PINKNER | And at the same time, I think that the [complaint's] premise is slightly faulty, the idea that our characters are not going to change. Peter has been in their lives now for three episodes that have aired, and he’s going to be in their life certainly for some amount of time longer, and one of the things that we’re most interested in is how he is affecting them, how he is changing them. Walter’s been refusing to acknowledge him, both out of emotional reasons and also because of Walter’s own mental instability, but that’s not to say that’s not going to change. And Olivia is also dealing with this person who in another timeline is love with her, while she’s somebody who has sort of empty heart when we met her this season.
Hopefully we will get any planned payoff from this idea before the show is cancelled. Renewal sounds questionable, but talks are underway. At least they are talking about making a fourth season finale which would work as a series finale in case the show is not renewed as opposed to running a cliff hanger.
Sherlock has two major threats this year–Moriarty and CBS. The second season has concluded on the BBC but will not air in the United States until May. Like the first season, the first and third episodes were the most memorable. The third episode ended with a cliff hanger which was far better than the first season cliff hanger. Those who have not seen it might want to skip the next paragraph to avoid major spoilers:
The first episode of Sherlock this season had some aspects which felt very much like Doctor Who. (“When I say run, run.”) Sherlock ended the season much like Doctor Who, with the lead character having to fake his own death in The Reichenbach Fall. Unlike the first season cliff hanger, where we just assumed Sherlock would find a way out, fans will be speculating for the next year as to how Sherlock pulled this one off. There is little doubt that Molly Hooper assisted him. She would have the ability to cover up a fake body substituted for Sherlock’s. Alternatively, Sherlock might have had a clever way to survive the fall with Molly helping him sneak away and appear dead. There is little doubt that the bicycle hitting Watson was part of a plan to distract him. Even if Sherlock were to jump (or fake jumping) to his death to prevent the deaths of his friends, what reason would he have to tell Watson that he is a fake. Could the fact that Sherlock even talked to Watson on the phone, as opposed to texting, be meaningful? I am even more puzzled by Moriarty. While he wanted to see Sherlock disgraced, would it be worth committing suicide to ensure that Sherlock was not able to force him to call off his assassins? If Moriarty really was dead, perhaps it was really Moriarty’s body which was thrown off the building, but I also wonder if they would eliminate such an important character. Perhaps there is a connection to the previous episode, The Hounds of Baskerville, with Watson again being drugged to imagine something.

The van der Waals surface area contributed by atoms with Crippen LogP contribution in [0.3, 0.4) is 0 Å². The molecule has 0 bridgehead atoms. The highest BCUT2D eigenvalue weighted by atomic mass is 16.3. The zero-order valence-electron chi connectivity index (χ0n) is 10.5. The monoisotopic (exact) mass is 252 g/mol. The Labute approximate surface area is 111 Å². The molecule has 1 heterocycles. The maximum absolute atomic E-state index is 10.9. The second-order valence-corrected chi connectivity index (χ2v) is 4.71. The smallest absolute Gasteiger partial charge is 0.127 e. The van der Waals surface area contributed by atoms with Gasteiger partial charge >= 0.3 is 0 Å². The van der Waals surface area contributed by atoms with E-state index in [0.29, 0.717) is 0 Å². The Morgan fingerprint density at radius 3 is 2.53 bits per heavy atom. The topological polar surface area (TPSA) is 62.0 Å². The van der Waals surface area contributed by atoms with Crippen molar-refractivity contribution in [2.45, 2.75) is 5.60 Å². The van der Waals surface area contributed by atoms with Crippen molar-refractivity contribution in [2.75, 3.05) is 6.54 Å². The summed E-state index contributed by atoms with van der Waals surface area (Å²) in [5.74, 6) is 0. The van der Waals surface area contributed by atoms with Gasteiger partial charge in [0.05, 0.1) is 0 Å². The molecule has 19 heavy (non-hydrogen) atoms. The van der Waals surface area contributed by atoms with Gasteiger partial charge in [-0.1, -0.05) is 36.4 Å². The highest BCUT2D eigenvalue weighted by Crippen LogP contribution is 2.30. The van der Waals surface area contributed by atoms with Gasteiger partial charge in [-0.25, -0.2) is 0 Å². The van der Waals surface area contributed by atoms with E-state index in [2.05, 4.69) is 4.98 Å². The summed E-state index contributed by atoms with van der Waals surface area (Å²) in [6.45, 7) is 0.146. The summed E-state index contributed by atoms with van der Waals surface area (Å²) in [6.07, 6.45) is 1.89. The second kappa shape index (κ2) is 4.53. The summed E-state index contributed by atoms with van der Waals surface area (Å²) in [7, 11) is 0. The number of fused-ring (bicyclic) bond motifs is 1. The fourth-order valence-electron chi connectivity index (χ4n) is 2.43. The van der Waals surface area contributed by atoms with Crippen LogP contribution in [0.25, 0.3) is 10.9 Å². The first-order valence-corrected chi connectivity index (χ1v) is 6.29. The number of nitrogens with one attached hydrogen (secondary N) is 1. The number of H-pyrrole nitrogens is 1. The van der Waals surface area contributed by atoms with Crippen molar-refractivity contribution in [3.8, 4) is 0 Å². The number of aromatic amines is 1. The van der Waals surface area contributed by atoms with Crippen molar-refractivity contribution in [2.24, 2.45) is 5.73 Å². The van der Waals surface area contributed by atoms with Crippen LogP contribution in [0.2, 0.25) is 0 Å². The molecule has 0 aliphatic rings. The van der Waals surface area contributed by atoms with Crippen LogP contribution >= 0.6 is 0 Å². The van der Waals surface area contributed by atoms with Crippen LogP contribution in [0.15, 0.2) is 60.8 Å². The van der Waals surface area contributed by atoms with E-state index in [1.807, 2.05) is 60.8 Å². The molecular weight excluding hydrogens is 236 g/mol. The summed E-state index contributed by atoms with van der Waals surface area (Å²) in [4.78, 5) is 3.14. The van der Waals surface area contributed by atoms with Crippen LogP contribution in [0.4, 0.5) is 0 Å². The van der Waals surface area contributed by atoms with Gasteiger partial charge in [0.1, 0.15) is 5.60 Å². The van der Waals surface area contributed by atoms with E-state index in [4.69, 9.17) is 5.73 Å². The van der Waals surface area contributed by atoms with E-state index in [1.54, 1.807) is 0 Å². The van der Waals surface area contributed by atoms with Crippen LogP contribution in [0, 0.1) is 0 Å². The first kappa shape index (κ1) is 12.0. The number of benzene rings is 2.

Regardless of how the cliff hanger plays out, it has been announced that a third season of Sherlock was ordered at the same time as the second. There might even be more of a modern day Sherlock Holmes on television. After first looking into making an American version of Sherlock, CBS has commissioned their own modern Sherlock Holmes adaptation. The Independent reports:
In a move which has caused concern at Hartswood Films, the BBC show’s producers, CBS has commissioned Elementary, described as a new Sherlock Holmes adaptation set in modern-day New York.
Sue Vertue, Sherlock Executive Producer at Hartswood Films, said: “We understand that CBS are doing their own version of an updated Sherlock Holmes. It’s interesting, as they approached us a while back about remaking our show. At the time, they made great assurances about their integrity, so we have to assume that their modernised Sherlock Holmes doesn’t resemble ours in any way, as that would be extremely worrying.” She added: “We are very proud of our show and like any proud parent, will protect the interest and wellbeing of our offspring.”